This method is slow but possible. Having patience is key as it can take 2-3 months to establish a new plant this way. Not all leaves will be successful.

Tips for Leaf Propagation Success

Maximize your chances by following these tips:

  • Choose young, healthy leaves from the tips of vines. Avoid old leaves.
  • Make a clean cut and callous the end before planting.
  • Dip in rooting hormone to encourage cell growth.
  • Maintain warm temperatures around 70-80°F.
  • Keep soil moist but not saturated.
  • Allow plenty of time, up to 3 months, for roots and plantlets to emerge.
  • Remove plantlets carefully once they have small roots and leaves.

Though tricky, propagating a string of hearts plant from just a single leaf is an exciting challenge for an advanced gardener.

Common Questions about Propagating String of Hearts

Propagating string of hearts is usually straightforward but if you run into trouble, here are answers to some common questions.

How long do string of hearts cuttings take to root?

In soil, string of hearts cuttings normally root in 4-6 weeks. In water it may take up to 6-8 weeks. Propagating by leaf alone can take 2-3 months. Provide warm temperatures around 70°F and keep consistently moist for fastest rooting.

What causes string of hearts cuttings to fail?

Cuttings fail to root due to improper care, including cold temperatures, soggy soil, or too much direct light. Using old, damaged, or too-short cuttings also reduces success. Sterilize tools and use sharp, clean cuts for best results.

Should I use rooting hormone on string of hearts?

Rooting hormone is optional but can speed up the rooting process. It contains auxins that promote root cell growth. Rooting hormone is most helpful for water propagation or tricky leaf propagation when roots need extra encouragement.

How do I get my string of hearts to grow longer?

To encourage a long trailing vine, provide bright indirect light, fertilize monthly in spring and summer, water when the top inch of soil is dry, and prune lightly to remove any dead strands. As it matures, the vine will naturally elongate if given proper care and space to dangle.

Why are the leaves falling off my propagated string of hearts?

If propagated leaves fall off, it is likely due to rot from too much moisture. Allow the cut end to callous over before watering and ensure the pot has drainage. Water sparingly until new roots establish to prevent leaf drop.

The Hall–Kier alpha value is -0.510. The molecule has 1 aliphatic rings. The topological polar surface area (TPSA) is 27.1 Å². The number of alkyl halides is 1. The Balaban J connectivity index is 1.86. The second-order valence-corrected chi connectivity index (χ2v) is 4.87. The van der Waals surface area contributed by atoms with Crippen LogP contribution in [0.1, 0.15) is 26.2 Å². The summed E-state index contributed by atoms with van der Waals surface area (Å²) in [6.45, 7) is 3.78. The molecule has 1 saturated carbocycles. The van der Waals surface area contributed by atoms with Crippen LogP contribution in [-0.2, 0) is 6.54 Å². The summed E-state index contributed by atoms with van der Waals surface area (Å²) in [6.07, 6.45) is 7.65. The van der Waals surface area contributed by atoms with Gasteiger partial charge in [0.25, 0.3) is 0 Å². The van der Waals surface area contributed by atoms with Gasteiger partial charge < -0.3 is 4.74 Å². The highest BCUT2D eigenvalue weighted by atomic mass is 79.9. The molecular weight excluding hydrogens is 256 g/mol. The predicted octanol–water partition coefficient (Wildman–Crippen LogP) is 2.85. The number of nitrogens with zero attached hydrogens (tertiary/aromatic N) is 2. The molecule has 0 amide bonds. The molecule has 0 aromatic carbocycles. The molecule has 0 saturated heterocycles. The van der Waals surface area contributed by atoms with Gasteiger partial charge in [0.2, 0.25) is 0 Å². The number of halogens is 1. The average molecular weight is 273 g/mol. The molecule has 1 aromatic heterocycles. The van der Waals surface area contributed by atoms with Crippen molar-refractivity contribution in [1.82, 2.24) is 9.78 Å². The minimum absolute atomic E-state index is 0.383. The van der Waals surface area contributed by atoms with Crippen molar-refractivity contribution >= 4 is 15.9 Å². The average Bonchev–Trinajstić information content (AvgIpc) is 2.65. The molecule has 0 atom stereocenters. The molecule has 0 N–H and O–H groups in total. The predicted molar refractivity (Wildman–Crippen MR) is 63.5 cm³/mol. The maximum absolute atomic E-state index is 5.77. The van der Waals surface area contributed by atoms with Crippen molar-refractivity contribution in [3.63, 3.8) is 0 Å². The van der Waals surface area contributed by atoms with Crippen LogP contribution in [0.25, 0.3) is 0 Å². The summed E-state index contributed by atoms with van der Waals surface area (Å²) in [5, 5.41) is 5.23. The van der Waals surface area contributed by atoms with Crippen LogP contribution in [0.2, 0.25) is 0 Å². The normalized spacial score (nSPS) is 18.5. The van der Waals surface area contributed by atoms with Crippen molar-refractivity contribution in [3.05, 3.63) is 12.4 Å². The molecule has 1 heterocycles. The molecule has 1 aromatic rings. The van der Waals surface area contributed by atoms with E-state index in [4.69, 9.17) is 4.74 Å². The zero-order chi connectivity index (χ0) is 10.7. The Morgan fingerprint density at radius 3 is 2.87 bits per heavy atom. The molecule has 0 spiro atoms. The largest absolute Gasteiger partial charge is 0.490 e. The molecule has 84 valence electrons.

When can I repot a propagated string of hearts?

Once the cutting has rooted and is showing steady new growth, it is ready for repotting. Select a container with drainage holes just one size larger than the root ball and use fast draining succulent soil. Take care not to disturb delicate new roots when repotting.


Propagating string of hearts by cuttings, either in water or soil, is a simple way achieve more of these trailing beauties. Thoughpropagating by leaf alone is trickier, it can be done with care and patience by an experienced gardener. In 4-12 weeks, you can have new string of hearts plants ready to adorn indoor spaces or share with other plant lovers. With the right propagation method and proper care, you’ll have cascading strings of charming leaves in no time.

How to Care for String of Hearts to Keep it Growing Strong

Once you’ve propagated some new string of hearts plants, you’ll want to provide proper care to keep them happy and healthy. Though relatively easygoing, string of hearts plants have some preferences when it comes to light, water, soil, temperature, and humidity. Meeting these simple needs will allow your cascading vines to thrive and grow to their full potential.

Providing the Right Light for String of Hearts

When it comes to lighting, string of hearts prefers bright daylight filtered through sheer curtains or provided under grow lights. Here are some lighting guidelines:

Natural Light

  • Place in an east, west, or lightly shaded south window
  • Avoid direct hot midday sun which can scorch the leaves
  • Sheer curtains filter harsh light and prevent leaf burns
  • Turn plants occasionally for even sun exposure
  • Supplement with grow lights if indoor light is inadequate

Artificial Light

  • Use LED grow lights or fluorescent plant bulbs
  • Position 6-12 inches above the plants
  • Provide 14-16 hours of light per day
  • Monitor for signs of too much light including bleaching or yellowing

Bright, indirect light keeps string of hearts happy and encourages lush cascading vines. Too much light or too little will result in sparse, stunted growth.

Watering Your String of Hearts Correctly

Developing a proper watering routine is key to keeping your string of hearts healthy. Here are some tips:

  • Water only when the top 1-2 inches of soil are dry
  • Check by poking a finger in the pot to gauge moisture
  • Avoid set watering schedules and only water when needed
  • Water thoroughly until it drains from the pot bottom
  • Allow pots to fully drain excess water before returning to the cachepot/dish
  • Drooping leaves can indicate under-watering; increase frequency
  • Wilting or yellowing can indicate overwatering; allow to dry out
  • Reduce water in winter when plants are less actively growing

The specific watering frequency needed will vary based on factors like pot size, light, and humidity. But allowing the soil to partly dry out between waterings is key. Proper drainage is also critical to prevent soggy soil that can lead to root rot.

Using the Right Soil for String of Hearts

An open, porous potting mix provides the fast drainage string of hearts require. Look for:

  • A blend designed for cacti & succulents
  • With ingredients like sand, perlite, gravel, or bark
  • Avoid any potting mixes with water-retaining peat moss